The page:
Are you looking at how to transfer pattern markings to fabric?
Working out sewing patterns and knowing how to read sewing patterns and understand them can be tricky enough. I sometimes feel I need to take a degree level course in sewing patterns before I can use one.
But then the added confusion of how to mark on seams, notches and darts can be another minefield to get through.
You may think you will remember where the dart belongs and what joins to what but once you take the pattern piece away all knowledge goes out the window.
What Pattern Markings Should You Mark?
If you are just getting started and are trying to soak up all the sewing pattern information you can like a sponge then you might want to know what markings you should be looking for.
There are a number of different lines and dots and triangles that will grab your attention. Some you don’t need to pay attention to and some you need to make sure you mark.
Tip: Each sewing pattern is different from the next, they are very similar but can often use different markings depending on the manufacturer and origin.
These are some of the markings you should be looking for on your pattern to take notice of:
- Button & Buttonholes
- Pocket Placement
Tools & Equipment
I wanted to add a quick section of items you may want to keep to hand, some of these you will already have for your pattern cutting anyway. But I decided to add some things to the list you may not have thought of using.
- Fabric marking tools – have a variety to use on different materials and colours.
- Notch Cutter
- Tracing Wheel
- Needle & Thread
How To Transfer Pattern Markings To Fabric
Some patterns are very simple and have very minimal markings to transfer and some patterns are quite complex with many different markings to transfer.
Try and keep one type of pattern marking technique to one pattern mark, for example the notch cutter should just be used for the notches on the pattern.
Keeping a clean index of what you are using and for where is going to be the best way of knowing what everything means when you start sewing.
Make sure your pattern piece is still on your fabric while you transfer the markings, otherwise you might get lost and forget which piece is which.
If you are working with a pattern that requires you to cut on the fold, simlply remove the pins and lay the fabric in place. I like to use pattern weights to keep the fabric and pattern in place.
Mark your notches, darts etc and then flip the pattern to match the other side.
Clipping small notches and lines into the seam allowance is the easiest and quickest way of marking notches.
Notches are a marking that indicate where two pattern pieces will join. Usually marked with a triangle or double triangle on many sewing patterns.
You can either cut a small cut through the pattern and fabric into the seam allowance – don’t cut the full width of the seam allowance, only a small section.
Or you can make a mark cutting the triangle going outwards, this type of marking is more distinct and can be trimmed down later in the sewing process.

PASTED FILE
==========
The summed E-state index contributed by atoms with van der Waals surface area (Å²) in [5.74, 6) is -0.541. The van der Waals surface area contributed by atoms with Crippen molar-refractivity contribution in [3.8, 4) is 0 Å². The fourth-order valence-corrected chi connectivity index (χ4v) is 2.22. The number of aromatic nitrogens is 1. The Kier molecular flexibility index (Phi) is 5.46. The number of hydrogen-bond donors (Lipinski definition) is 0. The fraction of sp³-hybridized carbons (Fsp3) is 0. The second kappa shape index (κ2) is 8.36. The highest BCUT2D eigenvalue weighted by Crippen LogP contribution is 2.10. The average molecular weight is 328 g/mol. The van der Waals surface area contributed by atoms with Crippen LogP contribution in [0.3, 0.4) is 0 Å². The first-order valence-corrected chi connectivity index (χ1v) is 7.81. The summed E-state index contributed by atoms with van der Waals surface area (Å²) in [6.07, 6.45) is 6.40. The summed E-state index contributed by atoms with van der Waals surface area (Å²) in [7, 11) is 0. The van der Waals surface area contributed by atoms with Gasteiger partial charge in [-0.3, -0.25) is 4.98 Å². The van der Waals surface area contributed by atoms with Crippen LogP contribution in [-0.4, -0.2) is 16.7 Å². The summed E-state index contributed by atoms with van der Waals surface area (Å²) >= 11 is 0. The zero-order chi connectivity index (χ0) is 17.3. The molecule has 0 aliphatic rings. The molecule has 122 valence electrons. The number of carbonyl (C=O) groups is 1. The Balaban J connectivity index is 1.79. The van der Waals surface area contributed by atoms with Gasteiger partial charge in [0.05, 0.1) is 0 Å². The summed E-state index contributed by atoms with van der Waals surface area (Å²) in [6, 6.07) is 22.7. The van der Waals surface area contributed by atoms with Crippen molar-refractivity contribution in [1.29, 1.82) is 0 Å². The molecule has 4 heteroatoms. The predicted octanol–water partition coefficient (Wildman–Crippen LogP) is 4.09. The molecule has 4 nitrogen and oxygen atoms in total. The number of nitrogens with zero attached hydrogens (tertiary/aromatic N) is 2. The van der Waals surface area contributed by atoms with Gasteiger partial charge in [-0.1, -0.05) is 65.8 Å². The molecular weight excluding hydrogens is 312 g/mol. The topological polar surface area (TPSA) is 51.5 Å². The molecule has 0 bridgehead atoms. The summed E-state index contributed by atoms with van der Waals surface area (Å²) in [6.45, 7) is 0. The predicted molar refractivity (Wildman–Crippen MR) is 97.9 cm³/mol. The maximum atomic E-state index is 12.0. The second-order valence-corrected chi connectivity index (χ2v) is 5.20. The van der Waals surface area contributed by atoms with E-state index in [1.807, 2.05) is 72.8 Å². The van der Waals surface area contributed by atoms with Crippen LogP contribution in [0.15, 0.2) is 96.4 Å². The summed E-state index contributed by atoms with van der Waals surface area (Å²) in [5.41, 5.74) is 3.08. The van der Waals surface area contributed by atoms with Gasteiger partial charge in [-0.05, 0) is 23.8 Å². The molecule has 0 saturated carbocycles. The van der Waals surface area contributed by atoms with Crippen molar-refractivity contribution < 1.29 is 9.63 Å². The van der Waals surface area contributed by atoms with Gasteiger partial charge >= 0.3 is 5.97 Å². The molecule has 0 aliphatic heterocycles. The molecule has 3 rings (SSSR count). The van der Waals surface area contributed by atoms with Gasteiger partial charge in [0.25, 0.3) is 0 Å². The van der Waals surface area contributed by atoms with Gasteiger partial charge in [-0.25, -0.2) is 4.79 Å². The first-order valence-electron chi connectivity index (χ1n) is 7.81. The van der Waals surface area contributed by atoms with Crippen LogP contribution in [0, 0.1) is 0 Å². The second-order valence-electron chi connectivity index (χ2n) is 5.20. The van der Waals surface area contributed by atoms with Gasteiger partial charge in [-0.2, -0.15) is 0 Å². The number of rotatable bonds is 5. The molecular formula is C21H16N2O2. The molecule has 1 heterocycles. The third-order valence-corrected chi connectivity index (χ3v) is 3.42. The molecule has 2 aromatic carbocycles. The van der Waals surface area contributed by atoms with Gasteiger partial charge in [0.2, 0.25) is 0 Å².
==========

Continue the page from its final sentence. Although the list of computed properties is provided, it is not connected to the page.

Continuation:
Mark With Pins
The most used method of transfering pattern markings is by using pins. It is easy to use them as we already have them to hand but using them on everything can get confusing.
This is probably better used for things such as pocket placements, darts and pleats.
Tip: If like you feel like you constantly miss pins and simply don’t see them look at using glass or ball topped pins. These make it easier to see and are much easier to handle.
To mark a dart remember to mark the twice points on the side along with the point in the middle of the pattern.
Fabric Marking Tool
The easiest method to transfer pattern markings is using a good old fabric marking tool. The most common are items such as tailor’s chalk, the Clover chaco chalk pen, and frixion pens.
I prefer to use chalk as it has a least chance of staining the fabric and can be removed with water, by rubbing or washing.
You can use these to mark all your markings if you wanted and use different colours to mark different things.
Personally I love using these to mark bigger or longer things such as pocket placements, seam allowance and darts.
Using A Tracing Wheel
I have had a tracing wheel since university and honestly used a handful of times.
It is so easy to use, similar to a rotary cutter. I would advise to use this with a self healing cutting mat behind so you don’t damage your table or floors. I have also done that once before!
I wanted to add it to the list as this is a great way of marking hemlines, seam allowance and even darts.
Use the tracing wheel in conjunction with tailor’s chalk to mark the lines once they are indented in the fabric.
Use Tailors Tacks
Tailors tacks are one of the most useful ways of transfering pattern markings to fabric.
These are extremely handy for a number of pattern markings but great for marking button placements and buttonholes. For these you don’t need to split the 2 layers of fabric as you can create the loose dart going through all layers.
When it comes to taking the pieces apart gently pull them and snip down the middle. Leaving behind threads on each side.
Tailors tacks are loose loops made with a needle and thread to mark a specific point in fabric. It can be done on one layer of fabric or two.
They are really simple to remove and are the most effective as they don’t move or rub off.
I hope you have found this guide helpful and you have learned a lot about how to transfer pattern markings to fabric. If you have any techniques you want to share let me know in the comments.